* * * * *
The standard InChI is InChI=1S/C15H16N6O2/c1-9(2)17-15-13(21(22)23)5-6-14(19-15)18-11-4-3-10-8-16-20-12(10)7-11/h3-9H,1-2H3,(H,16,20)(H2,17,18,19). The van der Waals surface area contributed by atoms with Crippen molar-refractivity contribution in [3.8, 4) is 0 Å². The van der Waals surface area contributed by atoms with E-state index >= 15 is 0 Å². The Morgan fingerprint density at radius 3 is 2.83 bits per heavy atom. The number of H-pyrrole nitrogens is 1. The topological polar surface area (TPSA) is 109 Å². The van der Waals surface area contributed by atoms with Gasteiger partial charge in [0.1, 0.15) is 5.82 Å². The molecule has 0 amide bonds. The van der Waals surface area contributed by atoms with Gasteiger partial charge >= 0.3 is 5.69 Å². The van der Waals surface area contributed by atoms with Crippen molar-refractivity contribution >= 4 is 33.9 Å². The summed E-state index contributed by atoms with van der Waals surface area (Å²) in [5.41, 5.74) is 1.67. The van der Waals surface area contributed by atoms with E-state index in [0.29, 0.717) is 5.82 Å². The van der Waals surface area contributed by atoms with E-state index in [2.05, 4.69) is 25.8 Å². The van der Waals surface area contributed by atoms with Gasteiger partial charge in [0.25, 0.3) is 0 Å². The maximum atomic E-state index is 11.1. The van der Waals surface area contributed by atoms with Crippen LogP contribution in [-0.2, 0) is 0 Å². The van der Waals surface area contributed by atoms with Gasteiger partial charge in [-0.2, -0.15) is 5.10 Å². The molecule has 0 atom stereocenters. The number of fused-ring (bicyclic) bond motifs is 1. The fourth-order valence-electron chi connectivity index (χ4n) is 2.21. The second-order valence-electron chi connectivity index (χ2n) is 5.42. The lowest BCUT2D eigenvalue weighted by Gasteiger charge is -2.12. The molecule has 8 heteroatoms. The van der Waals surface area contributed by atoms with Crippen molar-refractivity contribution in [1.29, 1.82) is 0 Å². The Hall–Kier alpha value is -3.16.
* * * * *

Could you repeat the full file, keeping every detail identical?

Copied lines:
The standard InChI is InChI=1S/C15H16N6O2/c1-9(2)17-15-13(21(22)23)5-6-14(19-15)18-11-4-3-10-8-16-20-12(10)7-11/h3-9H,1-2H3,(H,16,20)(H2,17,18,19). The van der Waals surface area contributed by atoms with Crippen molar-refractivity contribution in [3.8, 4) is 0 Å². The van der Waals surface area contributed by atoms with E-state index >= 15 is 0 Å². The Morgan fingerprint density at radius 3 is 2.83 bits per heavy atom. The number of H-pyrrole nitrogens is 1. The topological polar surface area (TPSA) is 109 Å². The van der Waals surface area contributed by atoms with Gasteiger partial charge in [0.1, 0.15) is 5.82 Å². The molecule has 0 amide bonds. The van der Waals surface area contributed by atoms with Gasteiger partial charge >= 0.3 is 5.69 Å². The van der Waals surface area contributed by atoms with Crippen molar-refractivity contribution >= 4 is 33.9 Å². The summed E-state index contributed by atoms with van der Waals surface area (Å²) in [5.41, 5.74) is 1.67. The van der Waals surface area contributed by atoms with E-state index in [0.29, 0.717) is 5.82 Å². The van der Waals surface area contributed by atoms with E-state index in [2.05, 4.69) is 25.8 Å². The van der Waals surface area contributed by atoms with Gasteiger partial charge in [0.25, 0.3) is 0 Å². The maximum atomic E-state index is 11.1. The van der Waals surface area contributed by atoms with Crippen LogP contribution in [-0.2, 0) is 0 Å². The van der Waals surface area contributed by atoms with Gasteiger partial charge in [-0.2, -0.15) is 5.10 Å². The molecule has 0 atom stereocenters. The number of fused-ring (bicyclic) bond motifs is 1. The fourth-order valence-electron chi connectivity index (χ4n) is 2.21. The second-order valence-electron chi connectivity index (χ2n) is 5.42. The lowest BCUT2D eigenvalue weighted by Gasteiger charge is -2.12. The molecule has 8 heteroatoms. The van der Waals surface area contributed by atoms with Crippen molar-refractivity contribution in [1.29, 1.82) is 0 Å². The Hall–Kier alpha value is -3.16.